A friend from Shanghai pointed out that I’ve written almost nothing about Shanghai on my blog so far. In my defense, I’ve never lived there. I’ve visited Shanghai five times (I think), but only once as a tourist in the last decade (which I already wrote about). Still, I’ve been meaning to write about the Yu Gardens in particular for quite a while – so here goes.
The Yu Gardens (豫园 yù yuán) are one of the most famous tourist attractions in Shanghai – they were built nearly 450 years ago, and were first opened to the public nearly 250 years ago! I’ve been there three times – in October 1999, July 2004, and June 2012. My parents also visited the gardens in March 1983, so I have a few of their photos to compare to my own. There are a lot of photos in this post, even after I cut out a lot of photos I love! I hope you enjoy the photos I have chosen to illustrate this post.
Yuyuan is a famous classical garden in the Suzhou style, a series of walled gardens in six sections. It is a maze of gardens, rockeries, shaped trees, large ponds full of fish, bridges, covered walkways, mosaic tile designs, shaped doorways, and pavilions, all connected by “dragon walls” – curved flowing walls topped with tiled ridges and dragon heads.
The gardens were built by the Pan family in the Ming Dynasty. Pan Yunduan (an officer) planned them as a quiet retirement retreat for his parents. While he had the idea in 1559, a transfer to far away Sichuan province meant that construction didn’t begin until 1577. Sadly, his parents passed away only a few years after the garden was completed. It was the largest garden in the area, but that prestige came at a cost. The extravagance of the garden certainly contributed to the family’s eventual financial ruin; in later life Pan Yunduan had to sell off some of his lands and antiques in order to keep up with his expenses.
The garden passed out of the Pan family’s hands, and changed hands a few times, even being separated into several sections. They were falling into disrepair when a group of merchants renovated the gardens in 1760; in 1780 the West Garden was opened to the general public. At the time the gardens covered about 12 acres; now it’s more like 5 acres, or 20,000m2 – the equivalent of 100 by 200 metres – which is not large for this type of garden, especially given how much fills Yu Yuan!
Part of the original garden complex was a lotus pool with a square pavilion in the centre. As the gardens were sold off, merchants including Zhu Yunhui built a hexagonal pavilion in place of the original square pavilion. It was named Huxin Pavilion (loosely translated: “pavilion in the heart of the lake”). It was converted into a teahouse in 1855, and was known by several names before returning to its original name, and is now the oldest teahouse in Shanghai. In October 1999, on the last day of our trip, our group sat in this teahouse drinking tea. I particularly remember graceful long-spouted pots used to refill our teapots, and having a long and enjoyable conversation with our principal. (I was with a small group of teachers and students from Narrabundah College in Canberra, where I did grade 11 and 12). The entrance to Yu Yuan is beside the Lotus Lake – to get to the garden you must walk by the teahouse along zigzagging walkways spanning the lake. There are lotus plants, statues, and fountains – and usually a LOT of people.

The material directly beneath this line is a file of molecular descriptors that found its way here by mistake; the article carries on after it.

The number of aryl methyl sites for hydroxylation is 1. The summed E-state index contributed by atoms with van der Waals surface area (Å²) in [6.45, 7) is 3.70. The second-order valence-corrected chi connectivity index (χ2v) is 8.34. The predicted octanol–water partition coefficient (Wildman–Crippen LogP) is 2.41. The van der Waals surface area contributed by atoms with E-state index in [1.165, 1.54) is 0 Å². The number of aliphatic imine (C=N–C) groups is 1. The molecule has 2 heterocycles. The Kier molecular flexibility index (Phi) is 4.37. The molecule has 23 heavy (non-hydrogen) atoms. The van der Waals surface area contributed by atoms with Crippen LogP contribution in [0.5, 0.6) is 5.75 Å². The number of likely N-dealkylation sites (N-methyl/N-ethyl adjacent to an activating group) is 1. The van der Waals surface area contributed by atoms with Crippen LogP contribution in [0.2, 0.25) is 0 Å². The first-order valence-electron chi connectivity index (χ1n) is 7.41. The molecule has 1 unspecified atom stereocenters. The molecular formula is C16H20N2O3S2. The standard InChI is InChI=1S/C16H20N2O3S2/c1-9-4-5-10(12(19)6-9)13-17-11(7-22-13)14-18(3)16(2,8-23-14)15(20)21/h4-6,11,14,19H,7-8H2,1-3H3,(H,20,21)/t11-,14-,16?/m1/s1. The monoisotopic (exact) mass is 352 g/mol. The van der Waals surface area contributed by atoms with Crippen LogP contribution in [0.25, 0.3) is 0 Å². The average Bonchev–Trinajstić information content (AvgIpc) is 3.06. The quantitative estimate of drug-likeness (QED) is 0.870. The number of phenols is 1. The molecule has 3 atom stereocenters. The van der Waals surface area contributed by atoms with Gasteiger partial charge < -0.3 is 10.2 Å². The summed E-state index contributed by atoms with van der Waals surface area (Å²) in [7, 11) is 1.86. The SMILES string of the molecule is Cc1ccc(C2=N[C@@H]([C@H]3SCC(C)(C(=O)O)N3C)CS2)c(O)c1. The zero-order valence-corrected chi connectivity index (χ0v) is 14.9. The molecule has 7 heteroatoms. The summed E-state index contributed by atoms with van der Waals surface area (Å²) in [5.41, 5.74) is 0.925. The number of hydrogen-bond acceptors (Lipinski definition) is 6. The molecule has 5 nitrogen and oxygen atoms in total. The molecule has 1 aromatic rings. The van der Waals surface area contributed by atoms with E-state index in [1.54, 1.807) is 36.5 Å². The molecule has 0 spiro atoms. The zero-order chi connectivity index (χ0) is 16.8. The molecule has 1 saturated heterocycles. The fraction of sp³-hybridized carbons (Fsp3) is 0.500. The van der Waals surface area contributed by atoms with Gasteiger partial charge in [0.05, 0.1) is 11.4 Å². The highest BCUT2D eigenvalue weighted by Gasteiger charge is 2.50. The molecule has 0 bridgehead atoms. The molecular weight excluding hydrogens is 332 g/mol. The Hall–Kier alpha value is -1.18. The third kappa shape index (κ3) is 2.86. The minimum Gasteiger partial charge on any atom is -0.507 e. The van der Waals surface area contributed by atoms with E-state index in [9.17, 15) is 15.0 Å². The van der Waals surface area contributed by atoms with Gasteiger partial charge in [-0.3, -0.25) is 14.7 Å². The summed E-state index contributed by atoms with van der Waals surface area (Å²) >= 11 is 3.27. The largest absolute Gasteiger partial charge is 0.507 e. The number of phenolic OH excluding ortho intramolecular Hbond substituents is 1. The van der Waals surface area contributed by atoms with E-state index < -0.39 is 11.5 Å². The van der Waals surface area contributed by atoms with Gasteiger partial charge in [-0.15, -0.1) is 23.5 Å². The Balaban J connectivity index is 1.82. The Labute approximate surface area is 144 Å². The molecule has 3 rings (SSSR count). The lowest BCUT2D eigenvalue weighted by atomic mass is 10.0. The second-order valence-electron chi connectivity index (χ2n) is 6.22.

The gardens’ 30 Ming dynasty style pavilions are very beautiful and a main attraction of the garden – but they have all been reconstructed. The original pavilions were very badly damaged during the Opium Wars and again during the Taiping Rebellion, when different groups used its pavilions as headquarters. More damage happened during the second world war. The Shanghai government did major repairs in the 1950s, shaping the garden as it is today, and opened it to the public in 1961. Yu Yuan was made a national monument in 1982, months before my parents’ visit. Another series of repairs were made from 1986-1993.
For me, the greatest attraction of the gardens is not the plants but the structures – the beautiful pavilions, the curved walls, the uniquely shaped doorways, the carvings and statues, the mosaics set into the walkways. The area of the garden isn’t really all that big, and yet the way the space is laid out makes it seem much bigger. There are all sorts of little walkways and corridors to discover, and smaller garden spaces walled off to create quiet hidden spots. The various walls and doors create lovely vistas – often a rounded opening in a wall acts as a window, framing your view into the next garden.
Ponds are a big part of the garden, too. Some of them are quite wide, with beautiful bridges and lots of fish. I’ve also spied turtles in the ponds. I have a clear favourite from among all my parents’ 1983 photos: it is of goldfish swirling in a pond. I have lots of other goldfish photos from my own trips, but none as beautiful as the original.
I have very much enjoyed my visits to Yu Yuan – there is so much to find and see and take in, far more than I could describe or show in a single post. It is a lovely place with so much history, and surprisingly peaceful given the daily crowds and its position in the centre of a busting metropolis. I definitely recommend seeing the gardens in person if you ever have the opportunity. A tourist area encloses the Yu Gardens now, a complex which also includes the City Gods Temple and a shop famous for Shanghai soup dumlings (xiao long bao). As this maze of buildings is the way in and out it seemed an appropriate place to close this post…